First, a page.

commoncore

Who pays the costs?

Sometimes the publisher, sometimes you! For my book JUST SAY BOO,

I worked with my illustrator Jed Henry to create Halloween cards, masks, paper dolls, a charades card game, and more.  Jed agreed to create some original art and we used some pick-up art as well.  We both donated our time and then I hired a former Nick Jr. designer, Jennifer Starr, to put it together. This is key. Without a good designer, your guide won’t look professional or be as appealing.

How long does it take?

It depends on the scope of the guide. Our SPIKE guide is 15-pages long and includes original art so the production process took several months.  Guides that are mostly text or use pickup art will take less time. 

How does it get distributed?

You, your illustrator and your publisher post the guide as a free downloadable PDF on your websites, Facebook, Twitter and Pinterest accounts. I also take copies along to school and library visits, conferences and other venues. To keep costs down, I might copy one or two pages, do those activities with the kids, and then provide the school the link for more. Or you can email your school contacts ahead of time and have the school download the guide before your visit.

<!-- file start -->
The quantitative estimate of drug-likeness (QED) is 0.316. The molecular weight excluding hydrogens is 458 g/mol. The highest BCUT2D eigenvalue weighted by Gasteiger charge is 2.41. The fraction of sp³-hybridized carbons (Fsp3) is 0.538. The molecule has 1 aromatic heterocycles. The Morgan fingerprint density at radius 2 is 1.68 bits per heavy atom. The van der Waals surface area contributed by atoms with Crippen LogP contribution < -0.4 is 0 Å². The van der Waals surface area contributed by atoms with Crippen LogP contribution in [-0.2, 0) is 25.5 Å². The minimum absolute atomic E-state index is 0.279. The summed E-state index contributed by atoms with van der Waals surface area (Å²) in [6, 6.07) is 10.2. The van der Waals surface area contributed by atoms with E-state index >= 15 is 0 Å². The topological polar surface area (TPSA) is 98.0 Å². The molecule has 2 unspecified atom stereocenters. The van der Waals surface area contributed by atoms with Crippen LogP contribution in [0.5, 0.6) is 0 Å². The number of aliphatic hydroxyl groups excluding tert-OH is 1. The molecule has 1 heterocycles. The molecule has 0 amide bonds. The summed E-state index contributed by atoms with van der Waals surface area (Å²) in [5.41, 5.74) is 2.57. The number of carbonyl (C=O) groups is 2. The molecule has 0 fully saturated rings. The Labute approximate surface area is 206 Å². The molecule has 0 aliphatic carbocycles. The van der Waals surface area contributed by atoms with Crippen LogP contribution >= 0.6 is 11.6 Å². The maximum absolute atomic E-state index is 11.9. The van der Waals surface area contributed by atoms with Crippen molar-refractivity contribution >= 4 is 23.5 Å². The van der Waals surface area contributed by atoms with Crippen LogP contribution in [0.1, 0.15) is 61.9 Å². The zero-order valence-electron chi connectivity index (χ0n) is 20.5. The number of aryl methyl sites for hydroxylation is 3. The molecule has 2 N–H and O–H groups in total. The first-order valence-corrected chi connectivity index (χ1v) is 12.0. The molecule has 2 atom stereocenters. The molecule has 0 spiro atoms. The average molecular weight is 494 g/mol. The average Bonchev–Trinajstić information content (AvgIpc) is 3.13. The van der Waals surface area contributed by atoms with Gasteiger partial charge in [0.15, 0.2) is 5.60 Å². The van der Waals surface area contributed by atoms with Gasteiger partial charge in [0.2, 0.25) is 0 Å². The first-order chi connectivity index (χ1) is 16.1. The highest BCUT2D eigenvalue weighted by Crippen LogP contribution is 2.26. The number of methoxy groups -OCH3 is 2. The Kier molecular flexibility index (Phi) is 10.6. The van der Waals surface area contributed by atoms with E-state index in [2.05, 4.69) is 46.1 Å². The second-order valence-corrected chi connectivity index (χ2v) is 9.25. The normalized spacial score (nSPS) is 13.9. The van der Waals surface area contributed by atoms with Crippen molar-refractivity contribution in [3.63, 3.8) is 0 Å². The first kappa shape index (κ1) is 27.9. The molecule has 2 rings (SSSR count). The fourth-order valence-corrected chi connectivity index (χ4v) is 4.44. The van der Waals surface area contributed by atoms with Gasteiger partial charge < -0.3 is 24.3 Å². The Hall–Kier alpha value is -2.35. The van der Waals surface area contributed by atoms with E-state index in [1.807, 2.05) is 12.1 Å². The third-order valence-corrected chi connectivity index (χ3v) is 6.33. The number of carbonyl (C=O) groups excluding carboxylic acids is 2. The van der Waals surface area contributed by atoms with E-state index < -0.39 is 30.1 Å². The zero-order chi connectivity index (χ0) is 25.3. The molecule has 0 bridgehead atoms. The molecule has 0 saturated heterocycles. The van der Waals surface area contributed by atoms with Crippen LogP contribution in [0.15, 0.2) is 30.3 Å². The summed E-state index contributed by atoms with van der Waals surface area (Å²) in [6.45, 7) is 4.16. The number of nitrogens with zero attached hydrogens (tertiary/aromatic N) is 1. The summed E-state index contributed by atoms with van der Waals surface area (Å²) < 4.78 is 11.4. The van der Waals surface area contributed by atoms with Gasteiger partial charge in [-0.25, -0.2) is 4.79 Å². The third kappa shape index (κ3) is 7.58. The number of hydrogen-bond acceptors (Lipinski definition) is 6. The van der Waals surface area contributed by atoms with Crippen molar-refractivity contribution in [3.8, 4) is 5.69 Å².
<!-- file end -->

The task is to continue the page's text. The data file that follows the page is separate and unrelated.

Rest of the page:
spike5

To download the SPIKE, THE MIXED-UP MONSTER Curriculum Guide, visit: www.susanhoodbooks.com

For wonderful ideas for teaching SPIKE developed by the professors of Lesley University, see http://march23rdhandout.blogspot.com/p/panel-i.html

Have more questions? To get more information about creating guides, contact Susan@susanhoodbooks.com.

Talk tomorrow,

Kathy


Filed under: authors and illustrators, Interview, Marketing a book, Process, Tips Tagged: Curriculum Guide, Melissa Sweet, Paula Wiseman Books, Simon & Schuster, Spike the Mixed up Monster, Susan Hood

12 Comments on Curriculum Guides for Books, last added: 4/17/2013
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26718. Bicycling through Angkor Wat, Siem Reap, Cambodia

 My rented ride. Biked about 40-50 km. I was very sweaty in the 90+ degree heat.
I sat down to paint this tree (because how could you not?!?) and by the end, I had quite an audience and some fellow painters with me.
 Showing her how to use the watercolors.
 The crowd gathered to watch sunset at one of the wats was more interesting than the actual sunset, IMO.
I was continually astounded by how open and well-preserved the temples were. I felt like a kid wandering through corridors, windows, and doors, not sure where exactly they would lead me, or climbing up steep stone steps for a stunning view. My favorites were the trees perhaps as old as the temples themselves essentially crushing the wat walls to grow.